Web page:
Sunday, February 22, 2009

pisa trio 1980

this very interesting recording was brought to my attention the other day, and just in case anyone has any thoughts about it (or knows any more info), i thought it worth a post all of its own... (i did actually try and leave a comment on ubu-roi's blog, but apparently it didn't accept it..?)

crediting this to the "anthony braxton trio" is, i presume, a gloss added later. to an extent braxton does indeed take the lead, but these are surely not his pieces being played - the music has the feel of three-way group improv throughout, at least once the full trio is in action; the first short piece, on which rzewski isn't heard until near the end, seems to have been a simple idea worked out by b. and lewis beforehand, a drone-with-depth effect on which lewis' multiphonics summon the dead across vast freezing marshes, even as he continues playing the drone. as the second file begins it appears that all plans and blueprints have been scrapped, and the three-way construction which follows sounds at times a little hesitant. (piano is maybe not the most obvious voice for this sort of music..?) the audience, too, are maddeningly distracted as is obvious during the quieter passages. this, in turn, can only be somewhat off-putting for the performers, though they are all seasoned players and must be used to it. still, one does wonder what this audience was expecting, exactly. when the longest piece finishes, the eventual applause sounds rather perfunctory as if the crowd don't really know what they're applauding.

braxton seizes control with the next piece, opening with a prolonged squeal (a device which john zorn particularly likes also) and setting in the process a furious "pace" for the group territory which is very much taken up by the other two. effectively the piece becomes a triple solo statement, the three players snaking around and under each other at high speed until the burning intensity is spent and the music gently winds down. again, rather confused applause precedes the last piece here, what sounds like an improvised ballad structure. i wasn't totally convinced by this one, and again, the audience seems to be elsewhere entirely for much of it. typically enough, only when the performers take their bows do the penguins suddenly remember what their role is supposed to be. a few even cry for more, though there is not much suggestion that many were really troubling to listen the first time round.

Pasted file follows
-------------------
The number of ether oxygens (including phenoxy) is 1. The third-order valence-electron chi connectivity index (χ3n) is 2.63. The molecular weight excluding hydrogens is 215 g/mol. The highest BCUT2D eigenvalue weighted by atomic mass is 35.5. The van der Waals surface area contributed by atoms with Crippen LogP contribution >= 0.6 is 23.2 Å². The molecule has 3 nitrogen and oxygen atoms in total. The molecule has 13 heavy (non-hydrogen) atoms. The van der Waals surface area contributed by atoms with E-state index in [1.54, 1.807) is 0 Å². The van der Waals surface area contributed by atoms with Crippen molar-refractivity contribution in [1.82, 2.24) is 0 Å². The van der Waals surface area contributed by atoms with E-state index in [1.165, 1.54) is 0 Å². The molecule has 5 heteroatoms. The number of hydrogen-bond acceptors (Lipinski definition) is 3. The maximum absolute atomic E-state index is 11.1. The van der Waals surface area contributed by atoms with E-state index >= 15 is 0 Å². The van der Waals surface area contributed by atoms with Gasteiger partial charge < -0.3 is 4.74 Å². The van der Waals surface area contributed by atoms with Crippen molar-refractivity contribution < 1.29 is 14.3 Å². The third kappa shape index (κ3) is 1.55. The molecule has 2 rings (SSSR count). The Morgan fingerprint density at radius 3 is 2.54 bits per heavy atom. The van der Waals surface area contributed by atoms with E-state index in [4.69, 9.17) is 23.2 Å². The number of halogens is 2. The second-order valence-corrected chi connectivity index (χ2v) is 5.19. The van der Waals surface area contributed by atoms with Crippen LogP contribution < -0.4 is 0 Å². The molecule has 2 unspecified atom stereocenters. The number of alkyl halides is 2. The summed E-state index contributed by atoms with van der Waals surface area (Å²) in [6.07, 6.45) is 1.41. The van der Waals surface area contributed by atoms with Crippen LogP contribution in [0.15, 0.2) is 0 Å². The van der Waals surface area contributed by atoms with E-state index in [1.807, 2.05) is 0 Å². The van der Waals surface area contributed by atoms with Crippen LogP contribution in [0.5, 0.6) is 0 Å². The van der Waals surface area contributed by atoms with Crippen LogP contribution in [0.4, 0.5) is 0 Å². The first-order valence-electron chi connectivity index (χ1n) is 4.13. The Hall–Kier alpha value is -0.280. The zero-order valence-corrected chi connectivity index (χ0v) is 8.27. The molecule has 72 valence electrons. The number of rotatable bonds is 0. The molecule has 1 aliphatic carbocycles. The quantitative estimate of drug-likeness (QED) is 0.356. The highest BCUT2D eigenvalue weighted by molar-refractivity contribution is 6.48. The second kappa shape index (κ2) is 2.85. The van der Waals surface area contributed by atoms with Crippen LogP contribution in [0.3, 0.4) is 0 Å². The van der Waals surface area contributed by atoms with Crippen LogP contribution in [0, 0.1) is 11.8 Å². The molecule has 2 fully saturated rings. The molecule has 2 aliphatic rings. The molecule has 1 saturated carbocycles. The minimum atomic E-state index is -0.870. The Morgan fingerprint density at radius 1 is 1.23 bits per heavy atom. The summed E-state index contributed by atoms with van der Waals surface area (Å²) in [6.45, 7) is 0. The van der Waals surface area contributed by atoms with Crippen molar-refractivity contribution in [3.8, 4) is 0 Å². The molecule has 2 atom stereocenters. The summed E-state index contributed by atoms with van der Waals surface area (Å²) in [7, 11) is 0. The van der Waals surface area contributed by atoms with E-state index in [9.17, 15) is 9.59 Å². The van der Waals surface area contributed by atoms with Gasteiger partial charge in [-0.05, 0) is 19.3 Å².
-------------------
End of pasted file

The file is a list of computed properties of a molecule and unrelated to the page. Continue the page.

pisa was the venue for another improv trio two years later, of course: i dealt with that one here (my upload, alas, is no longer live). bailey is a more natural partner for this sort of stuff, having been in on the ground floor so to speak. still, this earlier trio is fascinating for all braxton (and lewis) fans and well worth hearing... check it out and let us know what you think!

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that last reference to "us" was not delusional, by the way... the post dated the 9th feb really was by mcclintic sphere, as some readers may perhaps not have realised. after a long absence, the founder of this blog has returned to it, a cause for (dignified!) celebration i would think. some of you reading will probably not even remember who he is, others will suspect that i made him up - but older hands will recall him from the comments pages in c#9 and may well have downloaded some of his rips. i hope regular readers will join me in welcoming him back. the blog still has it in itself to evolve :)

Tuesday, February 17, 2009

critical massage 3: student studies